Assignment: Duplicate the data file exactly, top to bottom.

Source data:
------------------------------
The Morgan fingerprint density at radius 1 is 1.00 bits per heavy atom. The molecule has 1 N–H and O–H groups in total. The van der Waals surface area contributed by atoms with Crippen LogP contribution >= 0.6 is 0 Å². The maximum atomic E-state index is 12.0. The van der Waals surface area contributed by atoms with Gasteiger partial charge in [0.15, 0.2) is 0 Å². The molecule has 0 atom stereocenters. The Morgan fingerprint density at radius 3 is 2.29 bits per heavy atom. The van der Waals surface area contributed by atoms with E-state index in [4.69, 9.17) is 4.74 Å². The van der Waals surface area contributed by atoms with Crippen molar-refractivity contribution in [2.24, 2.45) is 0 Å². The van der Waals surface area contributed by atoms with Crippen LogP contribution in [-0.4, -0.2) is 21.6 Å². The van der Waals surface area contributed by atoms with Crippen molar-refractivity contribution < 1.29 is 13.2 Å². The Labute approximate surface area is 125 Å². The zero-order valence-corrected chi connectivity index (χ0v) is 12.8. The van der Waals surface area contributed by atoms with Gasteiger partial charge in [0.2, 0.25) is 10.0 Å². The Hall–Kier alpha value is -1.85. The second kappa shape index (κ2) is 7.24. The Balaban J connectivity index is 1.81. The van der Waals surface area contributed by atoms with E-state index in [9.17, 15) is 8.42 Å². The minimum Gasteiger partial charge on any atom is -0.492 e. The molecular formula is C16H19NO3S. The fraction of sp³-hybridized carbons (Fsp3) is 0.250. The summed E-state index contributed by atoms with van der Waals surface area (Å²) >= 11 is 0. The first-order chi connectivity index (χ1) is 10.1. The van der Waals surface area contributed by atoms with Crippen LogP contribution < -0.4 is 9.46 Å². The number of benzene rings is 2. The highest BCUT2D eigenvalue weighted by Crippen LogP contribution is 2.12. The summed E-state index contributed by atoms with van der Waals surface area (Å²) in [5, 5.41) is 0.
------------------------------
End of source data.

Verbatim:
The Morgan fingerprint density at radius 1 is 1.00 bits per heavy atom. The molecule has 1 N–H and O–H groups in total. The van der Waals surface area contributed by atoms with Crippen LogP contribution >= 0.6 is 0 Å². The maximum atomic E-state index is 12.0. The van der Waals surface area contributed by atoms with Gasteiger partial charge in [0.15, 0.2) is 0 Å². The molecule has 0 atom stereocenters. The Morgan fingerprint density at radius 3 is 2.29 bits per heavy atom. The van der Waals surface area contributed by atoms with E-state index in [4.69, 9.17) is 4.74 Å². The van der Waals surface area contributed by atoms with Crippen molar-refractivity contribution in [2.24, 2.45) is 0 Å². The van der Waals surface area contributed by atoms with Crippen LogP contribution in [-0.4, -0.2) is 21.6 Å². The van der Waals surface area contributed by atoms with Crippen molar-refractivity contribution < 1.29 is 13.2 Å². The Labute approximate surface area is 125 Å². The zero-order valence-corrected chi connectivity index (χ0v) is 12.8. The van der Waals surface area contributed by atoms with Gasteiger partial charge in [0.2, 0.25) is 10.0 Å². The Hall–Kier alpha value is -1.85. The second kappa shape index (κ2) is 7.24. The Balaban J connectivity index is 1.81. The van der Waals surface area contributed by atoms with E-state index in [9.17, 15) is 8.42 Å². The minimum Gasteiger partial charge on any atom is -0.492 e. The molecular formula is C16H19NO3S. The fraction of sp³-hybridized carbons (Fsp3) is 0.250. The summed E-state index contributed by atoms with van der Waals surface area (Å²) >= 11 is 0. The first-order chi connectivity index (χ1) is 10.1. The van der Waals surface area contributed by atoms with Crippen LogP contribution < -0.4 is 9.46 Å². The number of benzene rings is 2. The highest BCUT2D eigenvalue weighted by Crippen LogP contribution is 2.12. The summed E-state index contributed by atoms with van der Waals surface area (Å²) in [5, 5.41) is 0.